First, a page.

Lyn Horton: Don’t Blame Me

September 16th 2009 02:21 pm

Copyright © 2009 Lyn Horton

Recently, Chris Kelsey wrote a blog entry that brings to light a question of the difference between jazz “journalism” and jazz “writing.” (September 5: This is my response.

Journalism, by definition, requires that certain rules of reportage be heeded. Right. OK. That holds true if a story were being written that necessitated arranging facts in order to build a story. I have done that before; there was absolutely no room for poetry. But as far as jazz “criticism” goes, “criticism” does not fit well within the category of journalism.

“Criticism” itself needs to be defined in order for the word to make any sense in its application. In the online dictionary source I use, the first ranked definition of criticism is: “the act of passing judgment as to the merits of anything.” This is a broadly based, but perhaps a good way to begin to deal with the idea of criticism in general.

Rep. Joe Wilson’s verbal attack on President Obama during his Congressional Address on September 9, 2009, is an outright passing of judgment on how the President is doing. “You Lie” is Wilson’s subjectively drawn conclusion, criticizing the President’s shaping of Health Reform. Wilson’s accusation is an act of Freedom of Speech, but it is also an act for which there is an editor, blatantly ignored by Wilson, that takes the form of public decorum within Congress. Wilson could say the same words in another socio-political context; for instance, in his office or quite possibly on the Congressional floor in a speech about Health Reform. The practice of Freedom of Speech means accepting the responsibility for that freedom. There is no freedom without responsibility, which means complying with rules and with laws and one’s own common sense of human dignity and morality; otherwise, anarchy would prevail.

My mother, who was born into the arms of decorum, was extremely critical. Nothing was right in her eyes. Everything had to be perfect and conform to the acceptable, which was defined by her peers and her elders. This attitude placed a terrible onus on her children, including me. Her critical nature spawned my fear of punishment for everything I did within her ken. It was not until I left home that I became aware of my own capabilities and strengthened my language for making art. When I left home, I walked away from the stranglehold of conformity, but I chose not to become a protester. My commitment to developing my own spirit and work was a means to supplant conformity and foster my individuality…my own voice.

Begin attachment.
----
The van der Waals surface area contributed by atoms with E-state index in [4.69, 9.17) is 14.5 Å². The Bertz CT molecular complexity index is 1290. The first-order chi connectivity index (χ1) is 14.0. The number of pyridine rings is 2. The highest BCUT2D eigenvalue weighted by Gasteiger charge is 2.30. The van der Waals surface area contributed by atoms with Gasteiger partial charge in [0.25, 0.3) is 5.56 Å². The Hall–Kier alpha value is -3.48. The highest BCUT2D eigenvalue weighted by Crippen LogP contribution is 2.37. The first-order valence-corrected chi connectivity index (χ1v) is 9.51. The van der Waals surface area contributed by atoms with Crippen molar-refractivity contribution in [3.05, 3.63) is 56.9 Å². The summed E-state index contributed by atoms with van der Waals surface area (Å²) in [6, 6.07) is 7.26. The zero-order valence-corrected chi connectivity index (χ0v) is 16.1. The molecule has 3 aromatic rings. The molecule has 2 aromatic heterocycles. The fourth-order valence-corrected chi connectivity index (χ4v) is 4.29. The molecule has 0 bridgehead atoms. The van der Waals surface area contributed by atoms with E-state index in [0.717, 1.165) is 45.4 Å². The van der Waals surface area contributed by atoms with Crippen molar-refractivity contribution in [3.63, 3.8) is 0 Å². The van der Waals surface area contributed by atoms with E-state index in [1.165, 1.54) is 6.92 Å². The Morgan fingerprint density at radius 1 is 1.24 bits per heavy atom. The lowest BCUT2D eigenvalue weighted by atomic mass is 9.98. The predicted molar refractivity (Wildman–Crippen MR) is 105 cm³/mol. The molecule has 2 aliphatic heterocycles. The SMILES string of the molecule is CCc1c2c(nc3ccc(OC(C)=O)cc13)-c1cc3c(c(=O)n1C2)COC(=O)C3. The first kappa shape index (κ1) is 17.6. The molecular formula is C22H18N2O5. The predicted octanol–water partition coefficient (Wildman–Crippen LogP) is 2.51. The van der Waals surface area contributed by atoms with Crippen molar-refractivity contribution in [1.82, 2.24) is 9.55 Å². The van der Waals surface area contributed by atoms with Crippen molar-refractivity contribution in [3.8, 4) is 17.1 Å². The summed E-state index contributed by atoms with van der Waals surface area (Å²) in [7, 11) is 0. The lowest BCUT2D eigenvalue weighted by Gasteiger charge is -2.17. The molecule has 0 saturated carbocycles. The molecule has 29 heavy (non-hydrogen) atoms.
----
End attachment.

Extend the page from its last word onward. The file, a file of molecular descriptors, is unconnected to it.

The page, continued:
It has not been until I began “writing” about music that I have witnessed that voice rising from within in a different guise. Were it not for a particular editor with whom I work, I would have lost that voice: he allowed it to blossom and helped me to shape it. That voice is concerned with how I approach music: not from the standpoint of measuring all music against that which has come before it; or whether or not I have a personal dislike or like for it, necessarily; or whether or not I regurgitate the PR that accompanies the music I listen to, live or recorded. My view is not the right or the only view. It is simply my view. It is an expression of my voice.

I have been chastised for writing a negative review, which, for me, was a freak occurrence. Ironically, that review was printed in one place and not in another. That situation was supposedly a lesson to me not to write about music with which I could not identify. I had no motive for writing negatively. The music for me was ill-conceived, poorly designed. Within the article, I commented on how technically adroit the musicians were; certainly, no criticism there. The negative remarks, I directed towards the lead artist’s interpretation of his subject matter. Previous to this incident, more times than I can count, upon receiving recordings I cannot relate to, I have been in touch with the senders, telling them that I would not do service to the music and it would be best to select another reviewer. Did I learn my lesson? I don’t know; it depends on the music.

When writing, nearly always, I take steps to tell the reader how the music sounded. After all, I am writing because of the music. Certainly, facts germane to the article I will without doubt research, but the number of words allotted me to observe “objectively” are few. If I were to pack the article with biographical facts on the musician/group or quotations from the musician(s), or proclamations of my opinions, no room would be left to describe as accurately as possible the sounds I have heard or create verbal metaphors for readers to imagine the music.

My approach to writing about music is one of validation. This is what I hear. This is how I hear it. I have honed my methods. I try desperately to separate myself from the pressure of competition to stay on top of the music as if I were tweeting. I am a thinker. I connect intensely metaphysical dots with dissonant string notes, or high-pitched sax squeals, or the agglomeration of piano note clusters, or the cascades of instrumental arpeggios, or incessant cymbal sibilance, or stick to snare drum clatter. I listen to music as if it were a first-time exposure to it…fresh, alive and filled with feeling.

The music is telling a story and it is my place as writer to translate that story as best I can. I do this through a process called jazz “writing” that excludes describing how horrible or even how great it is. Because who, outside of the musicians who make the music, really knows how to make that decision. The music just is.

I thank Chris Kelsey for inspiring me to compose yet another statement about how I write about music. The statement expresses an opinion; it is not law. The statement just is.

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